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How to calculate the cost of turnover–carefully

By: | August 29, 2019 • 3 min read
Peter Cappelli is HRE’s Talent Management columnist and a fellow of the National Academy of Human Resources. He is the George W. Taylor Professor of Management and director of the Center for Human Resources at The Wharton School of the University of Pennsylvania in Philadelphia. He hosts "In the Workplace" on SiriusXM Channel 111 with Dan O'Meara. He can be emailed at [email protected]

Is there a more fundamental metric in human resources than turnover costs? It’s the one measure that (almost) everyone understands and thinks is important. The cost of losing an employee is one of the most basic factors driving investments of all kinds in HR, from more careful hiring to career paths to explicit retention exercises.

People with some history in this industry will remember the field of HR accounting, which basically generated internal accounting-like answers to the costs, and sometimes the benefits, of spending on human resources. There are still plenty of calculators that will generate estimates of the costs of turnover; however, those estimates always seem low to me. One reason is because they often just count the cost of replacing an employee. In other words, they count what can easily be measured.

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What we would like to do is know—beyond out-of-pocket hiring and onboarding costs—the effects of someone leaving on the overall operation of the business. That might include the impact of leaving positions unfilled, effects on morale—everything.

Into this question comes a new wave of economists who come at it not by trying to total up separate cost items but by looking to see what happens to overall organization outcomes before and after people leave. One of the first problems they recognize is that it depends a lot on who leaves. When a bad performer is fired, or even when a poor performer quits, we might expect the effects not to be so negative, maybe even to be good. So, how do we sort that out?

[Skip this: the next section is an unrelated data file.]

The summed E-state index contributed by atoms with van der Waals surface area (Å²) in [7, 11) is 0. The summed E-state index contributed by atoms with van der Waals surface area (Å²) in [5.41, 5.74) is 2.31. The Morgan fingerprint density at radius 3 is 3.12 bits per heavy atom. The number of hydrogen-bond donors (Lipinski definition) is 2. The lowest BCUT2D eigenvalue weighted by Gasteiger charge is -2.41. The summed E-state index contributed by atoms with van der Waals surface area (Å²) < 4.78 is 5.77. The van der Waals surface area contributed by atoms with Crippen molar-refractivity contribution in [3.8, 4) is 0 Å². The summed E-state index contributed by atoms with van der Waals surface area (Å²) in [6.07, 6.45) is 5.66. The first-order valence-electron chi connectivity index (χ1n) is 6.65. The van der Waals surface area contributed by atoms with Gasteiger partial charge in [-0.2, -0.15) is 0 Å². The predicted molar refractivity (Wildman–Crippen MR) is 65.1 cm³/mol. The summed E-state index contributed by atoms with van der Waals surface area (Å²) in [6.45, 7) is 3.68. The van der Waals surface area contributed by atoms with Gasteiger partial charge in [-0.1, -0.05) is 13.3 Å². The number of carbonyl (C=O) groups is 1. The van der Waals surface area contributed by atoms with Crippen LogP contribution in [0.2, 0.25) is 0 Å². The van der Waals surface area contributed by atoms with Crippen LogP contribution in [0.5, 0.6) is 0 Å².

One way has been to see what happens when employees die unexpectedly. (And who says economists aren’t fun?) Death seems to hit people randomly, with respect to their job performance, or at least that’s what we think. But those studies are pretty much focused on leaders.

Here’s a new one and a good one, by Peter Kuhn and Lizi Yu at the University of California Santa Barbara. They looked to see what happened to store performance in retail operations when employees left front-line sales jobs. The particular operation they studied had a policy where employees had to give two weeks’ notice before quitting and, for practical purposes, they did not fire or lay off anyone in the period in question.

The punchline? They saw four rounds of negative effects on performance: when an employee first gives notice, just before they depart, right after the employee leaves, and finally, when the new employee is brought on board. Surprisingly, two-thirds of the damage comes before the employee actually leaves: It is not the case, at least in this study, that most of the costs come from being short-staffed after the employee leaves, but no doubt that is at least partly because of the fact that these lower-level jobs get filled reasonably quickly.

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Part of the reason why the costs are so front-loaded appears to be because of negative effects on the morale of peers, and part appears due to withdrawing on the part of the employee who is leaving—“Why bother?” effects. A big—and, at least for me, unexpected—part of the costs come from the time fellow employees spend trying to fill the position of the departing colleague (interviewing applicants and so forth).

What does the total cost look like? Each departure costs the company in terms of lost output the equivalent of 63 days of compensation for the employee who left, or the equivalent of about one-third of their annual pay. This is just the costs of lost performance of the front-line workers, not the hiring and administrative costs that typically are found in turnover calculators. That places the costs of turnover considerably higher than we might have otherwise thought, even for these low-level jobs.

 

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